Creative Commons License
Where the stuff on this blog is something i created it is licensed under a Creative Commons Attribution-NonCommercial-NoDerivs 3.0 Unported License so there are no requirements to attribute - but if you want to mention me as the source that would be nice :¬)

Friday, 21 February 2014

#interpretation of the #bible - what do u think? - to be clear y not read these 20 statements & then think thru/discuss whether you agree or disagree with them

This post was inspired by the ideas and materials linked to in brian d. mclaren's "The biblical cat is out of the fundamentalist bag" post 

If you want to prompt a group discussion about the bible - or just an internal one with yourself - then trying reading some of the statements below and thinking and talking though which elements you agree or disagree with - and why

1) Every syllable of the Bible is ‘God’s word’ – literal, objective truth that is as applicable today as it was when it was first penned (Source 1).

2) You’ll often hear people talk about stories from the Bible with a certain rolling of the eyes, as in "Can you believe people still believe this stuff?".  That's because the stilted literal style in which they've been told the stories often misses a more relational understanding of the divine (Source 4).

3) It might be best to consign large chunks of the bible to a filing cabinet labelled ‘no longer relevant’(Source 1).

4) The Bible is a collection of books written by fallible human beings and so bears the hallmarks of their times and cultures' limitations and preconceptions  - and at the same time - the transformational experience of their encounters with God. (Source 1).

5) The narrative in the bible is sometimes told from the perspective of the poor, the oppressed, the enslaved, the conquered, the occupied, the defeated.  When many of us read it we need to be honest that when we read it it's not from the perspective of a Galilean peasant but from that of the Roman in their villa. (Source 2).

6) Through the centuries various texts have been read to justify some of the most inhumane, brutal and repressive episodes in human history (Source 1).

7) Christianity is not about a book, but about a person - Jesus - who is the Word of God made flesh  (Source 1).

8) On issues like slavery we may hold a different view than some texts in the bible that appear to support it suggest - but in doing so we need to explore why the bible contains such texts and what we are being taught by their inclusion (Source 1).

9) Our and others inclusion into the family of God‘s people is not dependent on them or us getting our reading of scripture all right (Source 1).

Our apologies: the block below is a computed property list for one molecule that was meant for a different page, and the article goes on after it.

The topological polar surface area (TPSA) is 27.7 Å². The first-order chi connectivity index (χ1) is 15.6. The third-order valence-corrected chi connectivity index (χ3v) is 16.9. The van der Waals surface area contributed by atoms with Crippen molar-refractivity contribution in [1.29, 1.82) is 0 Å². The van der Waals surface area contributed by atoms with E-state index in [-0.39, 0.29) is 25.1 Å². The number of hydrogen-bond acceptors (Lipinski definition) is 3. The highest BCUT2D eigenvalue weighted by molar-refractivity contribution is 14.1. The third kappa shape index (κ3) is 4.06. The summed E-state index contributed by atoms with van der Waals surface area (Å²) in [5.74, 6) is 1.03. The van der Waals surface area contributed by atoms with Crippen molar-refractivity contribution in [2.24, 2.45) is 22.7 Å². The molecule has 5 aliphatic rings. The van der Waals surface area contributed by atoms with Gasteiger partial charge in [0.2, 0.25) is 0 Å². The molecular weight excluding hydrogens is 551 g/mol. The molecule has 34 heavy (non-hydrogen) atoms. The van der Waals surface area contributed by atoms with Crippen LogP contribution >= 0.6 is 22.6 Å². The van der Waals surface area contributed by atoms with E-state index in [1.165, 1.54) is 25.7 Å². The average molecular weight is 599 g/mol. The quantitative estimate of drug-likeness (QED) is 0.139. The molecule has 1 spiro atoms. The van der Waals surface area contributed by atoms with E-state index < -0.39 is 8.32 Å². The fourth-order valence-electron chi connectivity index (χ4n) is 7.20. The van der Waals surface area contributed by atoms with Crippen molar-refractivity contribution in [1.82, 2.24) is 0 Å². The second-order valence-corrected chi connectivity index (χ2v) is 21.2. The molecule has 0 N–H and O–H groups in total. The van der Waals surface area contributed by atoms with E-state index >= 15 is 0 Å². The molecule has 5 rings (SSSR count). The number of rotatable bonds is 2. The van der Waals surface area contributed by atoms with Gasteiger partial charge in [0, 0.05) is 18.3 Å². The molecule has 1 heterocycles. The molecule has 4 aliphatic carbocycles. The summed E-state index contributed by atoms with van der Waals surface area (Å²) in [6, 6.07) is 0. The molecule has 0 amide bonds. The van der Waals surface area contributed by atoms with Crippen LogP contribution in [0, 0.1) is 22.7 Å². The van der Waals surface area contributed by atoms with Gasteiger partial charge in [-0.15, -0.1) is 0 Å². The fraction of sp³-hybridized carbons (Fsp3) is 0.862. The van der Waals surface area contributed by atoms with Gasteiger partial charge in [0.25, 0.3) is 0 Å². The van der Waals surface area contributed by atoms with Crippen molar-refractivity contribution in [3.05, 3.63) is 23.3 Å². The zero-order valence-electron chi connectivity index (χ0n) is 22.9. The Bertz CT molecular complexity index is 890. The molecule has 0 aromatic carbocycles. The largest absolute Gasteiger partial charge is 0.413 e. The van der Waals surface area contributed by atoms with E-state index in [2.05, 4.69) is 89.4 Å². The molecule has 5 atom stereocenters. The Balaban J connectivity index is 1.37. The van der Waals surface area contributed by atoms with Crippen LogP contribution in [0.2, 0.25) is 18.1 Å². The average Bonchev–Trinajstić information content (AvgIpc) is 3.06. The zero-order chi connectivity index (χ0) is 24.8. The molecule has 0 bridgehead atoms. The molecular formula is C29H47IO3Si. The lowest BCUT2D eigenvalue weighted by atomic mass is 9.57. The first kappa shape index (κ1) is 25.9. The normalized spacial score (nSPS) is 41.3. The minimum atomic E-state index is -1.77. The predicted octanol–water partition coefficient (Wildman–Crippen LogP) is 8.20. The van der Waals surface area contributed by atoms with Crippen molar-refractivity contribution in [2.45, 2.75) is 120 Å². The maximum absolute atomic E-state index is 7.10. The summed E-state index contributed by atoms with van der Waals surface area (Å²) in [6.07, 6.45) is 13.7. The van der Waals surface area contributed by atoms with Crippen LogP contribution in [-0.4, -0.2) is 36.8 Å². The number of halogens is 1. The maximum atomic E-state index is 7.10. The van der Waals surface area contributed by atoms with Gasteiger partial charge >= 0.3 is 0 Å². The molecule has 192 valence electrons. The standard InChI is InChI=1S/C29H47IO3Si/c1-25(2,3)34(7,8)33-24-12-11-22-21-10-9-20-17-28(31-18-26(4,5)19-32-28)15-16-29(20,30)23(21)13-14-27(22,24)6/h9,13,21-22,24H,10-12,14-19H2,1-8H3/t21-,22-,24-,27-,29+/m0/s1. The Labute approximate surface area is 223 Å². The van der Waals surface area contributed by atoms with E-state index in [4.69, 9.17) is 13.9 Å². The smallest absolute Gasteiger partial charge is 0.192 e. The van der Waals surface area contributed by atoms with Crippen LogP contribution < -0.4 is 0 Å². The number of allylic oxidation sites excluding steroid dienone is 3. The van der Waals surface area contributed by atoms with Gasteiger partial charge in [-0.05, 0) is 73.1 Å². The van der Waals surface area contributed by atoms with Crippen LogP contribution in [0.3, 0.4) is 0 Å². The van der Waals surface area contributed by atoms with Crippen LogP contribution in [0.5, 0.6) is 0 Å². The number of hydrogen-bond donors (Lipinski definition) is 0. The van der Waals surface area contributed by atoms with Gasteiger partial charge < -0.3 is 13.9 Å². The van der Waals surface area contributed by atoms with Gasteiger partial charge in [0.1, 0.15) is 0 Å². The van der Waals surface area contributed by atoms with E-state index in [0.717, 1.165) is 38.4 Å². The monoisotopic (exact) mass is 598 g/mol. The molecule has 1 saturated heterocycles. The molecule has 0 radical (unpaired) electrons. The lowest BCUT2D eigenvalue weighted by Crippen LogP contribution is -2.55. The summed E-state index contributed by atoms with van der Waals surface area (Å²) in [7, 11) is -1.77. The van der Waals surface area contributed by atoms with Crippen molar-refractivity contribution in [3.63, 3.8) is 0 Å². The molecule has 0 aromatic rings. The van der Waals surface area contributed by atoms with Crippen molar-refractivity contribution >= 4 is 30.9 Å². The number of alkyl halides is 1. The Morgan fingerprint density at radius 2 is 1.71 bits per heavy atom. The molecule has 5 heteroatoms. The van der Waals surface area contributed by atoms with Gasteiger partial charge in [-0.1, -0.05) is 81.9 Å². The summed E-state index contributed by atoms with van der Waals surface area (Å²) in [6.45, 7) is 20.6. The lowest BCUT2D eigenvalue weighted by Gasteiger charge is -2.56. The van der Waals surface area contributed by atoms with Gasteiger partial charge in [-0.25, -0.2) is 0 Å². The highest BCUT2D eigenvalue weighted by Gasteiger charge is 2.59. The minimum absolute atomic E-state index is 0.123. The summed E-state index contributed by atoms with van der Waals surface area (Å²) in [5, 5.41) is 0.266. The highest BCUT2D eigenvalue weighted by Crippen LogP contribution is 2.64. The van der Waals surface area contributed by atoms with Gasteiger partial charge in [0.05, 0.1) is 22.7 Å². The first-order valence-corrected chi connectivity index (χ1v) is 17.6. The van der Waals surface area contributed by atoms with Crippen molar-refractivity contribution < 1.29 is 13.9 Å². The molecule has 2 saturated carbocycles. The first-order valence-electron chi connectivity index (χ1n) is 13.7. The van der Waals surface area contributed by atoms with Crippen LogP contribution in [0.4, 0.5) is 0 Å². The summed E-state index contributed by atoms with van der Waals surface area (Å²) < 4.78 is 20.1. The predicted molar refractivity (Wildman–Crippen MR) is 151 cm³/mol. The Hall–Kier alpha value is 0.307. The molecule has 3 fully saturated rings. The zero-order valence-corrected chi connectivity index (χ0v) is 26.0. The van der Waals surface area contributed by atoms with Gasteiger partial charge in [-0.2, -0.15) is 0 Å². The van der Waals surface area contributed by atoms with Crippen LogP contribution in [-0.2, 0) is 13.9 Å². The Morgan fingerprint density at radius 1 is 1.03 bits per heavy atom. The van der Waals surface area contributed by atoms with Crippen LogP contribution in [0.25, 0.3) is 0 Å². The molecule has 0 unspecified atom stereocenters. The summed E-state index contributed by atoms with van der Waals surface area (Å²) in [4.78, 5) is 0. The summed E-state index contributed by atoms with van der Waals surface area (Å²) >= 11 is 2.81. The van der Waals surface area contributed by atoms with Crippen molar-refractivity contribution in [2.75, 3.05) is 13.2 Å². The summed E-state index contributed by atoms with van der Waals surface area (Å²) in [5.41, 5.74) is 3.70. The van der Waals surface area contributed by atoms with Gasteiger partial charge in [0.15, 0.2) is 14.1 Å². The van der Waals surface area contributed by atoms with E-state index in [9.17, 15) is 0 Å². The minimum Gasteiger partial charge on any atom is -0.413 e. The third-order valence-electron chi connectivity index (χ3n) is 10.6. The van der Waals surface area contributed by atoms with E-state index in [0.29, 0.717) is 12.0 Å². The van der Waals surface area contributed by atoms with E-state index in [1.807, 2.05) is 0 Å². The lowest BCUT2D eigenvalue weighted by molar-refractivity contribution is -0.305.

10) As the bible is a collection of texts inspired by God - which has become sacred to us - it is our responsibility to deal honestly and respectfully with it in its entirety, rather than selectively (Source 1).

11) The Bible contains various, sometimes harmonious, sometimes discordant, sometimes even contradictory voices (Source 1).

12) The Bible did not drop out of the sky - someone wrote something down - it was written by real people living in real places at real times - and through them something of the divine is revealed (Source 3).

13) Only as we adopt an open, humble, discursive and transparent approach to interpreting the bible will we be in a strong position to respond with integrity to the moral, social and political issues we and our society face (Source 1).

14) The Bible should be recognised as ‘a library’ representing various literary genres and cultures and so should be read, understood, analysed and acted upon in the context of those genres and cultures (Source 1).

15) What you find in the Bible are stories accurately reflecting the dominant consciousness of the day  - often with all the repulsive and primitive barbarism and violence of the age - yet right in amongst and sometimes even within those very same stories you find radically new ideas about freedom, equality, justice, compassion, and love (Source 6).

16) Together the documents of the bible form the account of an ancient, sacred dialogue – a giant conversation – initiated, inspired and guided by God, with and among humanity about God, his creation and our role in it as his partners (Source 1).

17) We honour and respect the insights those in the past have brought to dialogue about the interpretation of the bible and recognise our responsibility to play our part in that dialogue.(Source 1).

18) Some people don't believe stories in the bible literally happened because with modern understanding they believe they can be rationally explained  - and so they reject all miraculous elements of all stories.  Others believe the bible stories did literally happen but make that the crux of the story and arguments about it - and so miss the point of the story. (Source 5).

19) With the guidance of the Holy Spirit the process of biblical interpretation is the on-going, open-ended, global project of all those who take its text seriously and authoritatively.  Therefore to read the Bible as a static record is a serious error. (Source 1).

20) When we disagree over our understanding of the Bible we will continue to extend grace and patience to one another (Source 1).

Source 1 = Oasis UK Restoring Confidence in the Bible - article by Steve Chalke
Source 2 = My Problem With the Bible - post by Brian Zahnd
Source 3 = What is the Bible? - Part 1:Someone Wrote Something - post by Rob Bell
Source 4 = What is the Bible? Part 2: Flood - post by Rob Bell
Source 5 = What is the Bible? Part 4: Fish#2 - post by Rob Bell
Source 6 = What is the Bible? Part 13: Consciousness and Violence - post by Rob Bell

No comments:

Post a Comment